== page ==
Jack Layton.jpg
Jack Layton.jpg

NDP leader Jack Layton comes to UBC


Two years prior to the "Orange Crush", which would see Canada's first-ever New Democratic Party (NDP) opposition, I interviewed party leader Jack Layton at the start of his cross-country tour of university campuses. 

Originally published in The Ubyssey
September 14, 2009

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NDP leader Jack Layton comes to UBC


Two years prior to the "Orange Crush", which would see Canada's first-ever New Democratic Party (NDP) opposition, I interviewed party leader Jack Layton at the start of his cross-country tour of university campuses. 

Originally published in The Ubyssey
September 14, 2009

“Getting involved in the political process is essential, and I’m encouraging young people to take part in any way they can.”

This statement sums up the motive behind federal New Democratic Party (NDP) leader Jack Layton’s cross-country tour of university campuses, which started at UBC on September 10.

In a town hall-style meeting assembly in the Student Union Building (SUB) Party Room, he fielded questions from students on a myriad of topics, ranging from Canada’s presence in Afghanistan, to youth unemployment, to Arctic sovereignty.

Layton spent the entire day at UBC. In addition to speaking to students, he worked out in the BirdCoop and had beers with students in The Gallery.

He described the possibility of an upcoming election as “charging” into one “for partisan reasons,” and said that “[he] was willing to work with other parties.”

“It’s not a matter of ‘propping up’ a government; rather, it’s making government work,” he said. When inquired about the possibility of the NDP eclipsing the Liberal Party as the official opposition, Layton turned the focus to the public, saying that “it was up to voters.”

The NDP Club organized the event. President of the club Andrew Astfalk was pleased with the reception.

“We only had two days to plan, and it was pretty successful,” he said. “There were people standing all the way to the back of the room. It’s great that there are people willing to come out to hear Jack speak.”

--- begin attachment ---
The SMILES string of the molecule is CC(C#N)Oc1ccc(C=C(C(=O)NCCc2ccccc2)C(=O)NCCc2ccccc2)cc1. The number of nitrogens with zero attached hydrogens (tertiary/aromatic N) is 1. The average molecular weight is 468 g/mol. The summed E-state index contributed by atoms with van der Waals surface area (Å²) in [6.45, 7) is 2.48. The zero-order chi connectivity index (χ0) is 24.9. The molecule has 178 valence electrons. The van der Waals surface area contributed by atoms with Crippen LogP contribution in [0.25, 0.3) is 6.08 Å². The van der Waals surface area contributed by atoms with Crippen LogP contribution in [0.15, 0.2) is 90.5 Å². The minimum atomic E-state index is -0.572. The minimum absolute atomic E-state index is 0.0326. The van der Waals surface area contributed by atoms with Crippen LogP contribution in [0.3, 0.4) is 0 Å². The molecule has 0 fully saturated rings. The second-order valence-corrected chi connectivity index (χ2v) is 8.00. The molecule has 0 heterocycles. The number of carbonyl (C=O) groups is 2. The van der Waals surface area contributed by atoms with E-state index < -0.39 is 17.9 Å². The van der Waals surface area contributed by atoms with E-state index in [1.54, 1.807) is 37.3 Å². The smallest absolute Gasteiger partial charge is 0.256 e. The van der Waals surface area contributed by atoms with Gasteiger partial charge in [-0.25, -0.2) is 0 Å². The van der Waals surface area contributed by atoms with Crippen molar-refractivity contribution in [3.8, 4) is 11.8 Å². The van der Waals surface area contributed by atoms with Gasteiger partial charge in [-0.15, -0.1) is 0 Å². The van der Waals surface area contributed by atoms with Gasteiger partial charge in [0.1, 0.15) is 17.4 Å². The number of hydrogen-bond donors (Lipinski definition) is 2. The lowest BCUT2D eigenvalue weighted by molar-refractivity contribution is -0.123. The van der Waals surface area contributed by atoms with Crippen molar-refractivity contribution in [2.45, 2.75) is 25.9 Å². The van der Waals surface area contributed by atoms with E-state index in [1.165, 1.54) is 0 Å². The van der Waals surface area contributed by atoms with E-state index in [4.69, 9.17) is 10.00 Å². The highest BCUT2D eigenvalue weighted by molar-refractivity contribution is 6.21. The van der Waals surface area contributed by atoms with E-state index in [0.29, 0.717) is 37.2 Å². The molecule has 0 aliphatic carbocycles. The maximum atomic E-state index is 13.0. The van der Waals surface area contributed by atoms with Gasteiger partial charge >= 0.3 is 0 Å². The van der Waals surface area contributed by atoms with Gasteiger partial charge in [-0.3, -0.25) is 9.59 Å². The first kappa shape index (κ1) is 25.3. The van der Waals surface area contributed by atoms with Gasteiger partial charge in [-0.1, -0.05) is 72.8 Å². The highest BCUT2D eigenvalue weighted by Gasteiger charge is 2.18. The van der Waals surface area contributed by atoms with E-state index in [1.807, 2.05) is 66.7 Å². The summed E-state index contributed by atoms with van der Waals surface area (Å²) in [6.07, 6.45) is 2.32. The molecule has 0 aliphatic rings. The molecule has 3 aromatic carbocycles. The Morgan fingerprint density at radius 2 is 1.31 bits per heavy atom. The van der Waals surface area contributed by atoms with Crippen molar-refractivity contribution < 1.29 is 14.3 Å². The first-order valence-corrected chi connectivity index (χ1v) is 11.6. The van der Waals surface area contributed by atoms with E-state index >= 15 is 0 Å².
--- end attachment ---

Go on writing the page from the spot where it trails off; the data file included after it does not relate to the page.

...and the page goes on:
The audience was not limited to NDP faithfuls; students of all political stripes were in attendance.

“I’m not really a NDP person, but I’m here to gain a different perspective on social and economic plans,” said UBC student David Kim.

One of the key issues brought up was Canada’s role in global conflict. Advocating the undertaking of an UN-based peacekeeping mission in Afghanistan, he called once again for discussion and talks, rather than a combat role. Meanwhile, with regards to Iran and North Korea, Layton said, “Canada needs to be active in voicing our concerns regarding human rights issues.”

In focusing on Canadian education, Layton reaffirmed a “national commitment to funding literacy.” When asked about issues students face, such as ever-rising tuition fees and funding cuts to student grants and loans, he spoke about plans to “establish a national post-secondary strategy in the style of Canadian healthcare.”

He also promoted NDP MP Niki Ashton’s petition against “narrow rules of granting agencies,” which focuses on ensuring student grants based on need rather than having “corporate influence” over education funding for business profit.

Finally, he reinforced the NDP’s perspective on social justice in response to a question on financial prosperity.

“Countries with the highest levels of social justice—the smallest gap between the rich and poor—are also the ones with the highest quality of life, education, health...they fit hand in glove.”

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Photo: Jack Layton, Leaders Tour - Tournée du Chef - Announcement - Saskatoon Rally by Matt Jiggins